Physical activity in pregnancy
Pregnancy can be a time of conflicting messages about what you should and shouldn't be doing for the health of your unborn baby and this includes the subject of physical activity. The fact is that being physically active during your pregnancy can have many benefits for both you and your baby.
It is important to remember that some forms of activity may not be suitable, like those where there is the possibility of you losing your balance, so do consult with your doctor or midwife about what activities are suitable for you before continuing with the activities you took part in before falling pregnant or embarking on a new exercise regime.
The benefits of physical activity during pregnancy
It is well known that regular physical activity can help to reduce the risk of:
- Type 2 diabetes
- High blood pressure
- Heart disease
- Some cancers
This remains the case when pregnant. Additional benefits during pregnancy can include:
- Improved state of fitness during pregnancy.
- Reduction in common pregnancy complaints such as varicose veins, swelling in the legs and feet, lower back pain and fatigue.
- Reduction in risk of developing gestational diabetes and pre-eclampsia.
- There is also some evidence to suggest that women who exercise during pregnancy have shorter labours and fewer delivery complications than those who do not.
If you had low levels of activity before pregnancy, begin with 15 minutes of continuous aerobic exercise, three times a week, and gradually increase this to 30 minute sessions four times a week or more. If you were very active and fit before pregnancy then you should be able to continue with your programme of activity, within reason, but should expect your fitness and activity levels to decrease as your pregnancy progresses.
The changes your body goes through whilst pregnant means you must be more cautious with some activities and avoid others altogether.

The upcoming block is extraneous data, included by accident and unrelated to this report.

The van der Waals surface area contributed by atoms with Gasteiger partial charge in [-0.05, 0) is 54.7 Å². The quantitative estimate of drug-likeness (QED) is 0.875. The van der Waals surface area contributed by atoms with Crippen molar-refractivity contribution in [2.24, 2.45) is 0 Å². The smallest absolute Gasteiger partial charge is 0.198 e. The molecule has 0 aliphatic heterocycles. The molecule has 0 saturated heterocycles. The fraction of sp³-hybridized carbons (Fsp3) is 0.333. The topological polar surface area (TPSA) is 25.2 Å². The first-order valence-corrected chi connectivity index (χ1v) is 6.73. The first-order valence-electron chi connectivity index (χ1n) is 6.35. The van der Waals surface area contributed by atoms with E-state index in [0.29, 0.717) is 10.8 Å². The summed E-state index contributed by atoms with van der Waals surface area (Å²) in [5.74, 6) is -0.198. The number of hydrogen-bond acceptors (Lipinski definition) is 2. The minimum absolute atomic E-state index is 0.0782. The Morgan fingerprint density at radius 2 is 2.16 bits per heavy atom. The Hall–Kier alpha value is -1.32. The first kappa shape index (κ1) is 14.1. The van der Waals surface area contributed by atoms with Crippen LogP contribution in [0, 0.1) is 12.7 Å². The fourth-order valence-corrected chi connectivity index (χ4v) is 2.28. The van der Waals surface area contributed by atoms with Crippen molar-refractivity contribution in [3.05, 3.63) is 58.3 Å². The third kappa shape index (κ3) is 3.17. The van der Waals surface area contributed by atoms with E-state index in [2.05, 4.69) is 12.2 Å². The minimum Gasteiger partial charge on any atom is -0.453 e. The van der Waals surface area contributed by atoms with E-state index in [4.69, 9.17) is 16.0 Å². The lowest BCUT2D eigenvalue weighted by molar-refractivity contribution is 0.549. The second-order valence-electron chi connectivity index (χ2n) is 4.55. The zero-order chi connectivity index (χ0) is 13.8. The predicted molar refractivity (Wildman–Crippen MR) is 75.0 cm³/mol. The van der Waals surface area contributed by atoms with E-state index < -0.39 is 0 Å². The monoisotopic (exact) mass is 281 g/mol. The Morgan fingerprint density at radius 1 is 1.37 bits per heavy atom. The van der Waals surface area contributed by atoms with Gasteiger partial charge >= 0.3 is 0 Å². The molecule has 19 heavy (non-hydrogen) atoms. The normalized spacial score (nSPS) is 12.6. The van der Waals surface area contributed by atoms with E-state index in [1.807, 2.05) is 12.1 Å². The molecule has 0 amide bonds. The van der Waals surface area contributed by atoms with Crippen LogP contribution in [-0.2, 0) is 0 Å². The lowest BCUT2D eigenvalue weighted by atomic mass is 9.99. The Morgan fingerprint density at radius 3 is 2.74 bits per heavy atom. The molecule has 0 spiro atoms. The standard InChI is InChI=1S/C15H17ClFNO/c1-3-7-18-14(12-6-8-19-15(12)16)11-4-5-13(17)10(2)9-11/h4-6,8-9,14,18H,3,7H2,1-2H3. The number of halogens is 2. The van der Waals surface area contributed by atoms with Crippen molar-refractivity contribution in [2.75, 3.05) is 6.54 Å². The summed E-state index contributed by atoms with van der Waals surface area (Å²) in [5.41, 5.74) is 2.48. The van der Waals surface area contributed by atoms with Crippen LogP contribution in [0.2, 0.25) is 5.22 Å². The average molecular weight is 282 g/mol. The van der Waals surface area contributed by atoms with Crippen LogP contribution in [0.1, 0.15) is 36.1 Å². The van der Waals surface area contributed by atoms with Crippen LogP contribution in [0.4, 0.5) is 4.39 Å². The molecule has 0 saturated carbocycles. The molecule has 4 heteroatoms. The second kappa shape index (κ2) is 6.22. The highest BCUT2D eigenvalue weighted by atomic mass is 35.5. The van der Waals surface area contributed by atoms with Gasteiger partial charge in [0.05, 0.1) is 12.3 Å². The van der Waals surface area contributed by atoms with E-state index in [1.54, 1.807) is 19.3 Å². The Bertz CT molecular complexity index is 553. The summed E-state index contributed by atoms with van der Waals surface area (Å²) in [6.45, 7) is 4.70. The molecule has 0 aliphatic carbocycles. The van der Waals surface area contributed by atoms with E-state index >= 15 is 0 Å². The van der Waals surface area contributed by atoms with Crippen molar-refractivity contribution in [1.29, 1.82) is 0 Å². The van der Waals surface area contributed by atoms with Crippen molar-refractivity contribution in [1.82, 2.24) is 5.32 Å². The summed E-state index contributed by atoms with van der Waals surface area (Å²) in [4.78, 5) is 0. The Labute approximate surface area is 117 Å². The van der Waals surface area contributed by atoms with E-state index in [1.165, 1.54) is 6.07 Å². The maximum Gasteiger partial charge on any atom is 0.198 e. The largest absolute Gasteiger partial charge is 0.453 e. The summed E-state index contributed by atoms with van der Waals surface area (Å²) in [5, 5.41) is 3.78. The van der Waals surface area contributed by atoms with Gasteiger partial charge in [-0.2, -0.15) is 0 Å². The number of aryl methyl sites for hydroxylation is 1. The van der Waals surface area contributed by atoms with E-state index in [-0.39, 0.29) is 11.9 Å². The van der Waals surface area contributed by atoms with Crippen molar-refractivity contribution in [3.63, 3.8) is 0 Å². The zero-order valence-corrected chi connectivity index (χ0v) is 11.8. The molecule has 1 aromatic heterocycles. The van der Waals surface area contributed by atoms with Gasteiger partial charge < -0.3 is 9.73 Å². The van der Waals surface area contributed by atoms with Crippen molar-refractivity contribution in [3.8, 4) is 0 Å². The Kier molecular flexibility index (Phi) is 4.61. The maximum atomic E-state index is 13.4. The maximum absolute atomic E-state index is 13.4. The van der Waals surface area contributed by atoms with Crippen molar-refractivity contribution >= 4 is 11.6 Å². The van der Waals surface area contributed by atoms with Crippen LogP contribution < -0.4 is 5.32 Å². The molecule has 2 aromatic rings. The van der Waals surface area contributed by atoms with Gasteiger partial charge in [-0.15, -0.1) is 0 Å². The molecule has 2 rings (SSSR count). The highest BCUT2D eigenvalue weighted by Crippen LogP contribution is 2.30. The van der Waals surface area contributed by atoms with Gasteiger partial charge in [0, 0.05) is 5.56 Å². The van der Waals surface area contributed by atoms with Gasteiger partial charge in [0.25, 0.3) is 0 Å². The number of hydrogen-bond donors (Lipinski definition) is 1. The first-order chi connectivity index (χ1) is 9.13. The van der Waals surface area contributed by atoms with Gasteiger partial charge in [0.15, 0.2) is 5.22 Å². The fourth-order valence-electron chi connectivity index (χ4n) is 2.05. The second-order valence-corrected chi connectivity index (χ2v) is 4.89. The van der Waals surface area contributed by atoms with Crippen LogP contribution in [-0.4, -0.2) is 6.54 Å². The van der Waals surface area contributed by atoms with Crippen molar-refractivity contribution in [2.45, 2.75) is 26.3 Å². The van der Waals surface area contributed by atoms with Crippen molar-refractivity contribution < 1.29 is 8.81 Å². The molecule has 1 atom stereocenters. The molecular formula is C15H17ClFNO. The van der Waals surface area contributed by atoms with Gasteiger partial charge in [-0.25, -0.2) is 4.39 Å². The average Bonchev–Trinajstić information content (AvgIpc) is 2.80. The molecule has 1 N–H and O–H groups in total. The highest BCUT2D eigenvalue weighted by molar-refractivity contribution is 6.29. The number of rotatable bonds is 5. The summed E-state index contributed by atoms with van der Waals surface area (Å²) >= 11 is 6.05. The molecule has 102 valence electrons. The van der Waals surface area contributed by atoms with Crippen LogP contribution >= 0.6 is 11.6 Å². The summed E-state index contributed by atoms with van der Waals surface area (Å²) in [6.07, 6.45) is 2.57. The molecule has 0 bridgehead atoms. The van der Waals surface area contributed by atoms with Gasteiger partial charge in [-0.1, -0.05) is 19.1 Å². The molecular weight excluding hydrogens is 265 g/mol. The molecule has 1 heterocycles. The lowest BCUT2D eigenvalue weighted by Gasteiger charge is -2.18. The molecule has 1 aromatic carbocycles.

- Steer clear of contact sports to reduce the risk of your bump being hit. You will need to avoid scuba diving too as the change in pressure may not be good for your baby. You should also avoid exercising at altitude (over 2500 metres) until you have acclimatised which may take a few days.
- You may also wish to avoid sports such as horse-riding, skiing, ice hockey, cycling and gymnastics as losing your balance whilst taking part in these sports could hurt your baby.
- You may notice that your joints become more flexible. This is because of hormonal changes, and may make you at increased risk of injury. To reduce the risk make sure you do warm up and cool down exercises, and avoid sudden changes of direction when exercising. Do speak to your doctor or midwife if you are concerned.
- Do not exercise too strenuously and become breathless. You should be able to still hold a conversation whilst you exercise.
- Exercise sessions should be preceded with a warm up and followed by a cool down.
- After 16 weeks of pregnancy it is advised to stop any exercises which involve lying on your back, due to the womb putting pressure on one of the large veins when in this position.
- Avoid exercising in hot humid conditions as you are more likely to get too hot during exercise when you are pregnant and this can be dangerous for your baby.
- Keep well hydrated during exercise. Make sure you drink before, during and after exercise.
- Limit your exercise sessions to less than 45 minutes at a time.
- And don’t forget, if you have any unusual symptoms you should stop exercising and see your doctor or midwife.
Activities that work for you
Antenatal exercise classes provide an opportunity to meet up with other pregnant women and may help in keeping you motivated to carry on exercising through your pregnancy. If you would rather go it alone then there are plenty of other options such as walking, jogging, swimming or just dancing around the room to your favourite music! If you take part in exercise classes, make sure you tell your instructor that you are pregnant and check that they are qualified to offer advice to pregnant women. Pregnancy is a great opportunity for you to maintain or start being physically active and make it become a habit so that once your baby is born you can continue exercising, which could help to shift that post pregnancy weight.
Royal College of Obstetricians and Gynecologists – Recreational exercise and pregnancy
Last reviewed September 2014. Next due for review September 2017
- © British Nutrition Foundation 2014